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Vertical Patterns of Soil Carbon, Nitrogen and Carbon: Nitrogen Stoichiometry in Tibetan Grasslands : Volume 7, Issue 1 (05/01/2010)

By Yang, Y. H.

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Book Id: WPLBN0004005410
Format Type: PDF Article :
File Size: Pages 24
Reproduction Date: 2015

Title: Vertical Patterns of Soil Carbon, Nitrogen and Carbon: Nitrogen Stoichiometry in Tibetan Grasslands : Volume 7, Issue 1 (05/01/2010)  
Author: Yang, Y. H.
Volume: Vol. 7, Issue 1
Language: English
Subject: Science, Biogeosciences, Discussions
Collections: Periodicals: Journal and Magazine Collection, Copernicus GmbH
Publication Date:
Publisher: Copernicus Gmbh, Göttingen, Germany
Member Page: Copernicus Publications


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Guo, D. L., Fang, J. Y., Ji, C. J., Yang, Y. H., & Ma, W. H. (2010). Vertical Patterns of Soil Carbon, Nitrogen and Carbon: Nitrogen Stoichiometry in Tibetan Grasslands : Volume 7, Issue 1 (05/01/2010). Retrieved from

Description: Department of Ecology, and Key Laboratory for Earth Surface Processes of the Ministry of Education, College of Urban and Environmental Sciences, Peking University, Beijing 100871, China. Vertical patterns of soil organic carbon (SOC), total nitrogen (TN) and C:N stoichiometry are crucial for understanding biogeochemical cycles in high-altitude ecosystems, but remain poorly understood. In this study, we investigated vertical distributions of SOC and TN as well as their stoichiometric relationships in alpine grasslands on the Tibetan Plateau using data of 405 profiles surveyed from 135 sites across the plateau during 2001–2004. Our results showed that, both SOC and TN in alpine grasslands decreased with soil depth, while C:N ratio did not exhibit significant change along soil profile. The associations of SOC and TN content (amount per area) with environmental factors diminished with soil depth. Soil carbon content was nearly proportional to nitrogen content with a slope of 1.04 across various various grassland types. The slope did not differ significantly between alpine steppe and alpine meadow or between alpine grasslands and global ecosystems, and also did not reveal significant differences among various soil depth intervals, suggesting that soil carbon-nitrogen coupling is irrespective of ecosystem types and soil depths.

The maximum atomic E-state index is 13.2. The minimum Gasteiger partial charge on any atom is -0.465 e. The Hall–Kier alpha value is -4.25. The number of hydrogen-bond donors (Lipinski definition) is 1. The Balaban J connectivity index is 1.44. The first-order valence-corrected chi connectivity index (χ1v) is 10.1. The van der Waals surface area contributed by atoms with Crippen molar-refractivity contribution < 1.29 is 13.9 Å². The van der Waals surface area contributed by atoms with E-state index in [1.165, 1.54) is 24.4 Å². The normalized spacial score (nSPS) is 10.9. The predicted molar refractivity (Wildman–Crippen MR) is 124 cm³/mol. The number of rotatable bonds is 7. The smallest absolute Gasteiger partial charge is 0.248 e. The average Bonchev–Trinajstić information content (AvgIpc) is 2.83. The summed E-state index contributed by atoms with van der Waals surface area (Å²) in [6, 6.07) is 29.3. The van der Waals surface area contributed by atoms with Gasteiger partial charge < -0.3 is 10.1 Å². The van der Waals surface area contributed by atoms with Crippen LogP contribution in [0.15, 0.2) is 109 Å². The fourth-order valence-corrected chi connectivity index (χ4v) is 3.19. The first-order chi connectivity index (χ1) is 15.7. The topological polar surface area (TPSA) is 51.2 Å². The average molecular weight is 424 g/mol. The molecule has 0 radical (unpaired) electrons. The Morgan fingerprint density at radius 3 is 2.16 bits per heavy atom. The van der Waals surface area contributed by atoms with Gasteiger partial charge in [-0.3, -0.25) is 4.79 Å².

Vertical patterns of soil carbon, nitrogen and carbon: nitrogen stoichiometry in Tibetan grasslands

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